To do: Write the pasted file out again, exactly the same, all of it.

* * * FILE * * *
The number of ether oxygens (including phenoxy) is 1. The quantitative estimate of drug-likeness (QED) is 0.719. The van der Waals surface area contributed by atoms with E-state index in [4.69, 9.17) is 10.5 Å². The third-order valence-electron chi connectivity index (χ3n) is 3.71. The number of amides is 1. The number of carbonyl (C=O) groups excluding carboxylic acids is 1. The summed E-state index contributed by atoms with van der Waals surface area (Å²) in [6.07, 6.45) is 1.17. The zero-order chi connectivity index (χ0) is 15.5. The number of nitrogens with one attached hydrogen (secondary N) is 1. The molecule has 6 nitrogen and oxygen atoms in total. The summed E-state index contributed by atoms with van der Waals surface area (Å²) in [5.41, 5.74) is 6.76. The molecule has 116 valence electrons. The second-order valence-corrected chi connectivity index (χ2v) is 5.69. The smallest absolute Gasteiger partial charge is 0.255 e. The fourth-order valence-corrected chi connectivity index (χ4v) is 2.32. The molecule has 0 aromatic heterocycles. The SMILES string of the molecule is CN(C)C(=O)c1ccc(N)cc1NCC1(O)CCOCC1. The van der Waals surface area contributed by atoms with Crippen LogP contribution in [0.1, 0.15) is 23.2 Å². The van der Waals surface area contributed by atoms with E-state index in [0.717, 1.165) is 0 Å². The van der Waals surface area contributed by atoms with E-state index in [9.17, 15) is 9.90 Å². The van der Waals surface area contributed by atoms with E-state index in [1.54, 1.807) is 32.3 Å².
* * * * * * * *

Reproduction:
The number of ether oxygens (including phenoxy) is 1. The quantitative estimate of drug-likeness (QED) is 0.719. The van der Waals surface area contributed by atoms with E-state index in [4.69, 9.17) is 10.5 Å². The third-order valence-electron chi connectivity index (χ3n) is 3.71. The number of amides is 1. The number of carbonyl (C=O) groups excluding carboxylic acids is 1. The summed E-state index contributed by atoms with van der Waals surface area (Å²) in [6.07, 6.45) is 1.17. The zero-order chi connectivity index (χ0) is 15.5. The number of nitrogens with one attached hydrogen (secondary N) is 1. The molecule has 6 nitrogen and oxygen atoms in total. The summed E-state index contributed by atoms with van der Waals surface area (Å²) in [5.41, 5.74) is 6.76. The molecule has 116 valence electrons. The second-order valence-corrected chi connectivity index (χ2v) is 5.69. The smallest absolute Gasteiger partial charge is 0.255 e. The fourth-order valence-corrected chi connectivity index (χ4v) is 2.32. The molecule has 0 aromatic heterocycles. The SMILES string of the molecule is CN(C)C(=O)c1ccc(N)cc1NCC1(O)CCOCC1. The van der Waals surface area contributed by atoms with Crippen LogP contribution in [0.1, 0.15) is 23.2 Å². The van der Waals surface area contributed by atoms with E-state index in [0.717, 1.165) is 0 Å². The van der Waals surface area contributed by atoms with E-state index in [9.17, 15) is 9.90 Å². The van der Waals surface area contributed by atoms with E-state index in [1.54, 1.807) is 32.3 Å².